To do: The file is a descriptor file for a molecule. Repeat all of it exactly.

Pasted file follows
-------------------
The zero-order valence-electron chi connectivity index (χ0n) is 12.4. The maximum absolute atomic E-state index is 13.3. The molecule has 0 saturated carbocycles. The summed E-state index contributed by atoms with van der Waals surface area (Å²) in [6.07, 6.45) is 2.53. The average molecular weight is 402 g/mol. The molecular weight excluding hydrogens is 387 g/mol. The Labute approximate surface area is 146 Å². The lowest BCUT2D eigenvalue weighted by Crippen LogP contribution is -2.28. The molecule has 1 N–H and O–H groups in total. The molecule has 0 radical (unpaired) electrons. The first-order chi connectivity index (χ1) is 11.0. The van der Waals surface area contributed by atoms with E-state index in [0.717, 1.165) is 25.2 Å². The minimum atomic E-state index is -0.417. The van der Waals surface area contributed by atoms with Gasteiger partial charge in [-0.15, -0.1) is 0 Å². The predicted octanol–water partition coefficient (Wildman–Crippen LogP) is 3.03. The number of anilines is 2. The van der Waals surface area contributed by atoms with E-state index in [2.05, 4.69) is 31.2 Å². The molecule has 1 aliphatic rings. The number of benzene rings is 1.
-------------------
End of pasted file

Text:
The zero-order valence-electron chi connectivity index (χ0n) is 12.4. The maximum absolute atomic E-state index is 13.3. The molecule has 0 saturated carbocycles. The summed E-state index contributed by atoms with van der Waals surface area (Å²) in [6.07, 6.45) is 2.53. The average molecular weight is 402 g/mol. The molecular weight excluding hydrogens is 387 g/mol. The Labute approximate surface area is 146 Å². The lowest BCUT2D eigenvalue weighted by Crippen LogP contribution is -2.28. The molecule has 1 N–H and O–H groups in total. The molecule has 0 radical (unpaired) electrons. The first-order chi connectivity index (χ1) is 11.0. The van der Waals surface area contributed by atoms with E-state index in [0.717, 1.165) is 25.2 Å². The minimum atomic E-state index is -0.417. The van der Waals surface area contributed by atoms with Gasteiger partial charge in [-0.15, -0.1) is 0 Å². The predicted octanol–water partition coefficient (Wildman–Crippen LogP) is 3.03. The number of anilines is 2. The van der Waals surface area contributed by atoms with E-state index in [2.05, 4.69) is 31.2 Å². The molecule has 1 aliphatic rings. The number of benzene rings is 1.